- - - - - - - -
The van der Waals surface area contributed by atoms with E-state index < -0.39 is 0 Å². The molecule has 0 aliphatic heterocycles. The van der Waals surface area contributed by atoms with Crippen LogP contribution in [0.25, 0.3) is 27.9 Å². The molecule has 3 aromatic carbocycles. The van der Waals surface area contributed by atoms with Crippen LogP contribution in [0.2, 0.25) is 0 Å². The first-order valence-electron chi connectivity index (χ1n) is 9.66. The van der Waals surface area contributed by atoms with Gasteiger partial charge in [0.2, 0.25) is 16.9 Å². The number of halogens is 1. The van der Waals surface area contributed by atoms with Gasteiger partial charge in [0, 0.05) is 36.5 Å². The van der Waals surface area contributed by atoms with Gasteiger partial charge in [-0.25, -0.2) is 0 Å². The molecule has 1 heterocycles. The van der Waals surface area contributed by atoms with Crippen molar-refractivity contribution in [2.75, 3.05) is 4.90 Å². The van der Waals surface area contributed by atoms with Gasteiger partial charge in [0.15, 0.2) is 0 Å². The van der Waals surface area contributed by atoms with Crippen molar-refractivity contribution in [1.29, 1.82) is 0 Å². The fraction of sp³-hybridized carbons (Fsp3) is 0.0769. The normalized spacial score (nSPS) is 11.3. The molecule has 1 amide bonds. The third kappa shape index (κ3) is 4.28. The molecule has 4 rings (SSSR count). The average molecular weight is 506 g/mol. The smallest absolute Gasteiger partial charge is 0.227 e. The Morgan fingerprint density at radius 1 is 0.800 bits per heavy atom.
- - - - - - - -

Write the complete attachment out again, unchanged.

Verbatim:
The van der Waals surface area contributed by atoms with E-state index < -0.39 is 0 Å². The molecule has 0 aliphatic heterocycles. The van der Waals surface area contributed by atoms with Crippen LogP contribution in [0.25, 0.3) is 27.9 Å². The molecule has 3 aromatic carbocycles. The van der Waals surface area contributed by atoms with Crippen LogP contribution in [0.2, 0.25) is 0 Å². The first-order valence-electron chi connectivity index (χ1n) is 9.66. The van der Waals surface area contributed by atoms with Gasteiger partial charge in [0.2, 0.25) is 16.9 Å². The number of halogens is 1. The van der Waals surface area contributed by atoms with Gasteiger partial charge in [0, 0.05) is 36.5 Å². The van der Waals surface area contributed by atoms with Gasteiger partial charge in [-0.25, -0.2) is 0 Å². The molecule has 1 heterocycles. The van der Waals surface area contributed by atoms with Crippen molar-refractivity contribution in [2.75, 3.05) is 4.90 Å². The van der Waals surface area contributed by atoms with Gasteiger partial charge in [0.15, 0.2) is 0 Å². The van der Waals surface area contributed by atoms with Crippen molar-refractivity contribution in [1.29, 1.82) is 0 Å². The fraction of sp³-hybridized carbons (Fsp3) is 0.0769. The normalized spacial score (nSPS) is 11.3. The molecule has 1 amide bonds. The third kappa shape index (κ3) is 4.28. The molecule has 4 rings (SSSR count). The average molecular weight is 506 g/mol. The smallest absolute Gasteiger partial charge is 0.227 e. The Morgan fingerprint density at radius 1 is 0.800 bits per heavy atom.